Since I am intentionally challenging myself with this project in an attempt to pick up as many skills as possible, I decided that I could also use the pre-construction phase to learn a bit about design styles and periods — something I know little about. My thinking is that I could use the research to influence the details of the piece. Remember, I modeled and altered this design from photos, so without a knowledge of style, I don’t know the direction the original designers were starting from or heading towards.
So, I started with the curved element and I added a couple new words to my vocabulary. It turns out this double-curve is called a serpentine curve. Had the curve been reversed, with a depression in the center rather than a bulge, it would be called an oxbow curve. In my research, I saw the terms used interchangeably from some sources, but most seemed to agree that this was the proper nomenclature. Sometimes the serpentine was called a reverse-oxbow and an oxbow was called a reverse-serpentine. So go impress all your friends with your linguistic flexibility.
The serpentine curve was fairly common to the Chippendale style. Now I was looking for a much cleaner look than much of the early Chippendale, which included ornate gothic trim or Chinese pagoda styling. So, it’s probably safer to say that my piece is chippendale-influenced or pseudo-chippendale. Many of the chippendale pieces that contained the serpentine front were a bit more subdued, though. So, I began checking details of these. One detail that reoccured was the angled corners with the wrapped ogee feet. So, I modeled this variation of a theme:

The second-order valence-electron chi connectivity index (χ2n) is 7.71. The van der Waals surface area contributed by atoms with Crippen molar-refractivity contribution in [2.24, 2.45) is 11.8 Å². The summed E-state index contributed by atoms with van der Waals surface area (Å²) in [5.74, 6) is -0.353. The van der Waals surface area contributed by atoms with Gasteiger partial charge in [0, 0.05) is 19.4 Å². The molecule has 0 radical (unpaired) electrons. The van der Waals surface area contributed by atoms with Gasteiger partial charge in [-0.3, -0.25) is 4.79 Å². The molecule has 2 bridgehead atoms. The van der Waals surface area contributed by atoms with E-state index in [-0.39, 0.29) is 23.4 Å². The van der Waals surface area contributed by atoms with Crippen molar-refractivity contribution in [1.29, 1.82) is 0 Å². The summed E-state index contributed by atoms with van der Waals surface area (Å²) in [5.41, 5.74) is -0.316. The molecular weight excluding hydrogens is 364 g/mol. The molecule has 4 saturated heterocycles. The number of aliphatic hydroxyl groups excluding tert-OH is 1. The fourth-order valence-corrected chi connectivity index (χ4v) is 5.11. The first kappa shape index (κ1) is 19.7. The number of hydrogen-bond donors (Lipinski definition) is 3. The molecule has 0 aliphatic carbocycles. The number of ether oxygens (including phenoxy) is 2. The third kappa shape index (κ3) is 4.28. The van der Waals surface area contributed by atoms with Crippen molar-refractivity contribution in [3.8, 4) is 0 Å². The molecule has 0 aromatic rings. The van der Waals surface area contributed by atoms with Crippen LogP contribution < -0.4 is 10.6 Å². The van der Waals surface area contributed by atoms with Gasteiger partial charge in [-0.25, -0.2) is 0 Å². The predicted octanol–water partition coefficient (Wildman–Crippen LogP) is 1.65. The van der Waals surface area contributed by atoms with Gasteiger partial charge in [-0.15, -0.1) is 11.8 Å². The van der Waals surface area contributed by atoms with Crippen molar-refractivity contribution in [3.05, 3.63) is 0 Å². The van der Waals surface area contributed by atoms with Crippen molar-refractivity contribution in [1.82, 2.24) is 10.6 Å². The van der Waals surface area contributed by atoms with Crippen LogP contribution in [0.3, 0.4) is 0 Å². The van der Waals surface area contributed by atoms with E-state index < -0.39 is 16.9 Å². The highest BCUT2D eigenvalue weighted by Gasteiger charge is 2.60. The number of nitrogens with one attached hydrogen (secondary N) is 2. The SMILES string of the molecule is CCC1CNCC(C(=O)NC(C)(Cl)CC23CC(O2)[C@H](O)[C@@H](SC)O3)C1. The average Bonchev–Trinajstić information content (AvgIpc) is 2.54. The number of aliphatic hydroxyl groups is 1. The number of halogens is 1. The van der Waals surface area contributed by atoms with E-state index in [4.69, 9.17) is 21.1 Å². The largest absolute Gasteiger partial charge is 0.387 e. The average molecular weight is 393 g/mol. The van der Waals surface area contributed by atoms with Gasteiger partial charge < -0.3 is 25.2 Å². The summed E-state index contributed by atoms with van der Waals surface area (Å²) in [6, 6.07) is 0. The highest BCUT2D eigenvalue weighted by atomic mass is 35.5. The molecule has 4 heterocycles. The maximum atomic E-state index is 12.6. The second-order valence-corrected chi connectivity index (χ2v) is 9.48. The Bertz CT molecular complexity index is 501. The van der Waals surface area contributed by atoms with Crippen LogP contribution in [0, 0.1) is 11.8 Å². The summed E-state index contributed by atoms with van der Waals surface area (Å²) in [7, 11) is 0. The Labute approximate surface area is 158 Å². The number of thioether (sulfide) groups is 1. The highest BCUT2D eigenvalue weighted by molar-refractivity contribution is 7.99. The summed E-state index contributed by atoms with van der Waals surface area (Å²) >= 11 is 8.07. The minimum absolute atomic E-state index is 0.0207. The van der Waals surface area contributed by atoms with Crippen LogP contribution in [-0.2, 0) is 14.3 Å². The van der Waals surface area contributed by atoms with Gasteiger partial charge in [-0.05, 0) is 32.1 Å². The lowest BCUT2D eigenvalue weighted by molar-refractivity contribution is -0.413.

I’m still trying to decide whether I like it. But one consideration is that if I use this design to create, say, side tables, a chest, an armoire – whatever – I’m not sure the serpentine curve would work well as a design element on all of those pieces. The clipped corners might be a good element to use to unify the set.
Now you’d think that clipping the corners off of a piece would be an easy thing to do. It turns out you’re crazy. It’s hard. A good deal of the dresser had to be recreated from the ground up. Those feet were especially difficult.
Let me know what you think.
In the meantime, I’m putting together a laundry list of techniques and design details that I’m going to have to learn or work out just to get going on this. Laminating that double curve, cutting half-blind dovetails in curved drawers, creating ogee stock for feet, creating that curved trim and beadwork.
I’ll likely start with laminating the drawer fronts, since the shape of the piece will be dictated by those. That way if the drawers spring a bit after lamination, I can simply shape the dresser front around the new shape rather than trying to finesse a lamination to conform to the shape of an already-built face. I don’t know if I’m worrying about nothing, but I’m trying to consider all possibilities.
Let me know if you have any technique suggestions.
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